‘Poker Face’ – and the second language of communication

There are many things that happen to us that suggest adopting a poker face would be a smart move.  You may be teased when young, or you may suffer bullying, and showing that you are affected is the last thing you want to do.  The transition from primary to secondary school is rich in occasions when we don’t want to show that we are upset.   Although, in adulthood, there are still situations where this is useful, mostly it’s more effective to let your emotions show.  And we’re not talking about being ‘emotional’ which is the way we describe people who get easily upset and display acutely negative emotions like anger and despair – normally inappropriately.

What we are talking about is the rich range of day-to-day emotions like surprise, amusement, disappointment, disbelief etc.  In fact, academics in this field have listed more than 400 separately identifiable emotions, whose appearance in our faces creates a second language of communication.  This second ‘language’ – our ability to tell what another person is feeling (and thereby guess at what they are thinking) is not something we have to learn, it’s something we become skilful at as young children.  In fact, not developing this skill at around 12 months is one of the symptoms of Autism.  However it’s something we tend to suppress.  Telling someone that you can see how they are feeling, and therefore thinking, is not exactly encouraged in our society.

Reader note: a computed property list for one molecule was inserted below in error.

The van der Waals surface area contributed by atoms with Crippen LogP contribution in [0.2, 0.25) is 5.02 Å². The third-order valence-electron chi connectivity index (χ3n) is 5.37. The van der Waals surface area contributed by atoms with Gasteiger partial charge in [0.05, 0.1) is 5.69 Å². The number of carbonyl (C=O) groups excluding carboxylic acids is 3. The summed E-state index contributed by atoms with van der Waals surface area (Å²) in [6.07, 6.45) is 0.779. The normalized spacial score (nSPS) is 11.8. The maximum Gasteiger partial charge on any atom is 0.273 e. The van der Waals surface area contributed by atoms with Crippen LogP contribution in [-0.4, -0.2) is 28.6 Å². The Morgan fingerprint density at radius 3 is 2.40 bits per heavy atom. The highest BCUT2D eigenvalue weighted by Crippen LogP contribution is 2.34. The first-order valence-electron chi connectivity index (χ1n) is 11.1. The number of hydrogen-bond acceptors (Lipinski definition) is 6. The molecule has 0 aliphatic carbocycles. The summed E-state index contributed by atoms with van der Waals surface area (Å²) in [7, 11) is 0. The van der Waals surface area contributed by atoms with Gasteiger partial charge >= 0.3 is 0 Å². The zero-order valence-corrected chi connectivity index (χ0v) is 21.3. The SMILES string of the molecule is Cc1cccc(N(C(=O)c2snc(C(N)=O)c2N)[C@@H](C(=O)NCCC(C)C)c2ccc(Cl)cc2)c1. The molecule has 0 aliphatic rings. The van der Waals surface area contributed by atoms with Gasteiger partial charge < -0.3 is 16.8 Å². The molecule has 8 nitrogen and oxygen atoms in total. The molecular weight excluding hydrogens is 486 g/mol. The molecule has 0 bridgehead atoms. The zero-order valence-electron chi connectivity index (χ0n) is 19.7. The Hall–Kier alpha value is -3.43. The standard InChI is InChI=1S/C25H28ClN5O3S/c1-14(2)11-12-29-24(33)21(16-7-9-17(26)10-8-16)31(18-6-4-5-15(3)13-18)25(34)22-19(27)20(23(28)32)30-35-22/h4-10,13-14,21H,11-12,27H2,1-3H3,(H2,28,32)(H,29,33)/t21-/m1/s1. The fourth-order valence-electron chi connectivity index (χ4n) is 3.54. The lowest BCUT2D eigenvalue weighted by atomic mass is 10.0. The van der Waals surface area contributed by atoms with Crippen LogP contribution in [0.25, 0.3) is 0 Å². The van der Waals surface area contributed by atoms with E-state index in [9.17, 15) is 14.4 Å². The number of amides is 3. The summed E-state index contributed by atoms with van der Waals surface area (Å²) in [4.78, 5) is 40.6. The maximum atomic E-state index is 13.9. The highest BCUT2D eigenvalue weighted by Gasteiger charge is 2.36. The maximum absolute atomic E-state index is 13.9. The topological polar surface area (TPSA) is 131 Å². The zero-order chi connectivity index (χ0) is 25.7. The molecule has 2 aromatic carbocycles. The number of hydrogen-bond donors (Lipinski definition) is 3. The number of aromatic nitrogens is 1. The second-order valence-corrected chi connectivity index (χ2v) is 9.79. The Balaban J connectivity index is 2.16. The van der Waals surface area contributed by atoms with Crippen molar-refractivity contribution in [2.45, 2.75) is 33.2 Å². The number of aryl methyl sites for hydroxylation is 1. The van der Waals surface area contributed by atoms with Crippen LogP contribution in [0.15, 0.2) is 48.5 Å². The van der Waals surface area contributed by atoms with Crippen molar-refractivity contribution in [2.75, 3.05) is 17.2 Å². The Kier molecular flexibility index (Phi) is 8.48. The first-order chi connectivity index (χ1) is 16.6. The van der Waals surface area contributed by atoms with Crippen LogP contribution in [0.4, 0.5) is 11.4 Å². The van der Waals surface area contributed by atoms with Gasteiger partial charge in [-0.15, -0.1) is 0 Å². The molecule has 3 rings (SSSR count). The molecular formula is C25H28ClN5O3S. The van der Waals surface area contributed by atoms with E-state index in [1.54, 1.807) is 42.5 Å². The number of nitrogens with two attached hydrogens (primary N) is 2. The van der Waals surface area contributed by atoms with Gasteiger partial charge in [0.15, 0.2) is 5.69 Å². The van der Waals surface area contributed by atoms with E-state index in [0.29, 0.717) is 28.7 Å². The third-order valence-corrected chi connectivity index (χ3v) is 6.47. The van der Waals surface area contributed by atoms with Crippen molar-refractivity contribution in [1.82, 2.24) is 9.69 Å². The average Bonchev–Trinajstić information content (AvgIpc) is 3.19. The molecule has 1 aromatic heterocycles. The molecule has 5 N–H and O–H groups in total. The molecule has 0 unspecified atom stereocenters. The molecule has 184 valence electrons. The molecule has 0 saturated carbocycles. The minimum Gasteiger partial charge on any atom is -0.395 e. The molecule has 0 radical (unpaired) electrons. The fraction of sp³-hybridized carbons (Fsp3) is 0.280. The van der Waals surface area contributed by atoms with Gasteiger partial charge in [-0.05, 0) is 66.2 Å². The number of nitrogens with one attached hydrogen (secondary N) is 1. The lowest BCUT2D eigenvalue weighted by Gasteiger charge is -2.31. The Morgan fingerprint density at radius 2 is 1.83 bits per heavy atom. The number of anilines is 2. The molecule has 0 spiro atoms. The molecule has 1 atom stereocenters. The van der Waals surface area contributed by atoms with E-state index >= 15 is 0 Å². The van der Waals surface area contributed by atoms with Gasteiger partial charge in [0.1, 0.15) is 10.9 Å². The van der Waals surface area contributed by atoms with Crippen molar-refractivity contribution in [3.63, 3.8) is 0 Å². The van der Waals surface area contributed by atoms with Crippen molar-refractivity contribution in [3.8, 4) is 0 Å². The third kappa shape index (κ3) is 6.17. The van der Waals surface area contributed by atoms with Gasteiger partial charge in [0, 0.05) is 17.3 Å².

So bringing this skill back into play and letting more emotions into your face will have a number of benefits:

  • It will make you more accessible to others; people will warm to you, there will be better ‘chemistry’.  A real negative emotion is more attractive than a plastic positive one.  (Whatever you think of ‘Reality TV’ – this is the basis of its appeal.)
  • You’ll be more in touch with your own emotions and better able to guide your accompanying reactions and decisions.
  • It will help you become comfortable in using your ability to read reactions in others.  Exploring someone’s emotional reaction, thoughtfully and carefully, may feel awkward but is seen by the recipient as understanding and helpful.
  • It will open the way to appearing more mature, and developing gravitas.

Find a role model who appeals to you, or just watch for characteristics in others that you like and add them to your portfolio.  The trick in executing any part of your emotional portfolio will be to allow the mindset that would underpin it.   Don’t try to control your actions; we’re talking method acting here.  Just be that way.

We are worse at concealing our emotions than we think, and better at detecting others’.  Our emotions are there for others to see just as theirs are plain to us.  We don’t mind each other’s emotions; it’s the masks that cause distrust.  (Horses, who read human emotion, are at ease with people with Autism and Asperger’s – what you see is what you get.  It’s ‘normal’ people who are pretending one thing and feeling another that spooks them.  Ask a regular rider.)  And as Laurence Olivier is supposed to have said ‘If you can fake sincerity – you’ve got it made’.

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